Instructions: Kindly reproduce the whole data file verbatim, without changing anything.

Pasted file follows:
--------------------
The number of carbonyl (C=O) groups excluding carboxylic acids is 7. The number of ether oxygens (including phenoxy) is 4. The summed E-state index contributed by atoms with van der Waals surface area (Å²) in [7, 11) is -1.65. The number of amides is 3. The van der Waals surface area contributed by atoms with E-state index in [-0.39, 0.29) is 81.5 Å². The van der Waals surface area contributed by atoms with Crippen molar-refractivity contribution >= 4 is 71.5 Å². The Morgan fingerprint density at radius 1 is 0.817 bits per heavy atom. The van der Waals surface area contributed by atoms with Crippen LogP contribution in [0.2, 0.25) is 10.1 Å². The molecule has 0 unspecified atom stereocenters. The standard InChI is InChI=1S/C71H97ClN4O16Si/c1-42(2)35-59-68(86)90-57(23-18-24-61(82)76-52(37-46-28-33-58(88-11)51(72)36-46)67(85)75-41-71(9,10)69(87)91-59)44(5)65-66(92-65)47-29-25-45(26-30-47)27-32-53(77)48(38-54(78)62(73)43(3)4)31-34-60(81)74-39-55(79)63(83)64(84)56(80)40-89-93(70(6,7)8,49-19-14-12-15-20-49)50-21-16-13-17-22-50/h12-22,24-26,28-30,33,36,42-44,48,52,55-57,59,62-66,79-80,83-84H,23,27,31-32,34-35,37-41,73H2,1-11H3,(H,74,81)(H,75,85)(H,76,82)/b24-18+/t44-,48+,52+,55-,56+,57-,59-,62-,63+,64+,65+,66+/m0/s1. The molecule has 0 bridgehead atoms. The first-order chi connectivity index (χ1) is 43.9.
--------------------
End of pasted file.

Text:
The number of carbonyl (C=O) groups excluding carboxylic acids is 7. The number of ether oxygens (including phenoxy) is 4. The summed E-state index contributed by atoms with van der Waals surface area (Å²) in [7, 11) is -1.65. The number of amides is 3. The van der Waals surface area contributed by atoms with E-state index in [-0.39, 0.29) is 81.5 Å². The van der Waals surface area contributed by atoms with Crippen molar-refractivity contribution >= 4 is 71.5 Å². The Morgan fingerprint density at radius 1 is 0.817 bits per heavy atom. The van der Waals surface area contributed by atoms with Crippen LogP contribution in [0.2, 0.25) is 10.1 Å². The molecule has 0 unspecified atom stereocenters. The standard InChI is InChI=1S/C71H97ClN4O16Si/c1-42(2)35-59-68(86)90-57(23-18-24-61(82)76-52(37-46-28-33-58(88-11)51(72)36-46)67(85)75-41-71(9,10)69(87)91-59)44(5)65-66(92-65)47-29-25-45(26-30-47)27-32-53(77)48(38-54(78)62(73)43(3)4)31-34-60(81)74-39-55(79)63(83)64(84)56(80)40-89-93(70(6,7)8,49-19-14-12-15-20-49)50-21-16-13-17-22-50/h12-22,24-26,28-30,33,36,42-44,48,52,55-57,59,62-66,79-80,83-84H,23,27,31-32,34-35,37-41,73H2,1-11H3,(H,74,81)(H,75,85)(H,76,82)/b24-18+/t44-,48+,52+,55-,56+,57-,59-,62-,63+,64+,65+,66+/m0/s1. The molecule has 0 bridgehead atoms. The first-order chi connectivity index (χ1) is 43.9.